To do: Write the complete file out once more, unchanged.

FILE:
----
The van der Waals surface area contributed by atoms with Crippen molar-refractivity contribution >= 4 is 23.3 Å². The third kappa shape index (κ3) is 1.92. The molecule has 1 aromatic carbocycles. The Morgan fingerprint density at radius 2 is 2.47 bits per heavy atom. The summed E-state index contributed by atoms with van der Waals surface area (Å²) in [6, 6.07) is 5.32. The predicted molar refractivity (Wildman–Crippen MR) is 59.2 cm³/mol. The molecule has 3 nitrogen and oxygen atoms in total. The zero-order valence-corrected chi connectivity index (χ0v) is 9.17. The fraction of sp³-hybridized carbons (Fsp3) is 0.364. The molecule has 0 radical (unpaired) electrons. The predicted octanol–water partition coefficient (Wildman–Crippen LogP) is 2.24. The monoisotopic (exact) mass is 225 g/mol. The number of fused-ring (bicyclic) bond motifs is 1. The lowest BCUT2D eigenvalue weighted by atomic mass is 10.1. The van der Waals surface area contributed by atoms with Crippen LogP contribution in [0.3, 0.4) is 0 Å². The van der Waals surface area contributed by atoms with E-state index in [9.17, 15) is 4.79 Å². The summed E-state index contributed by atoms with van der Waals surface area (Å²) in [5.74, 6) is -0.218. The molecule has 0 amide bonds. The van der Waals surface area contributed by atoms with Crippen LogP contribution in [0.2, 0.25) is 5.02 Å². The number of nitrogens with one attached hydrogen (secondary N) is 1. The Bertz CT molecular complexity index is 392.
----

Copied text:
The van der Waals surface area contributed by atoms with Crippen molar-refractivity contribution >= 4 is 23.3 Å². The third kappa shape index (κ3) is 1.92. The molecule has 1 aromatic carbocycles. The Morgan fingerprint density at radius 2 is 2.47 bits per heavy atom. The summed E-state index contributed by atoms with van der Waals surface area (Å²) in [6, 6.07) is 5.32. The predicted molar refractivity (Wildman–Crippen MR) is 59.2 cm³/mol. The molecule has 3 nitrogen and oxygen atoms in total. The zero-order valence-corrected chi connectivity index (χ0v) is 9.17. The fraction of sp³-hybridized carbons (Fsp3) is 0.364. The molecule has 0 radical (unpaired) electrons. The predicted octanol–water partition coefficient (Wildman–Crippen LogP) is 2.24. The monoisotopic (exact) mass is 225 g/mol. The number of fused-ring (bicyclic) bond motifs is 1. The lowest BCUT2D eigenvalue weighted by atomic mass is 10.1. The van der Waals surface area contributed by atoms with Crippen LogP contribution in [0.3, 0.4) is 0 Å². The van der Waals surface area contributed by atoms with E-state index in [9.17, 15) is 4.79 Å². The summed E-state index contributed by atoms with van der Waals surface area (Å²) in [5.74, 6) is -0.218. The molecule has 0 amide bonds. The van der Waals surface area contributed by atoms with Crippen LogP contribution in [0.2, 0.25) is 5.02 Å². The number of nitrogens with one attached hydrogen (secondary N) is 1. The Bertz CT molecular complexity index is 392.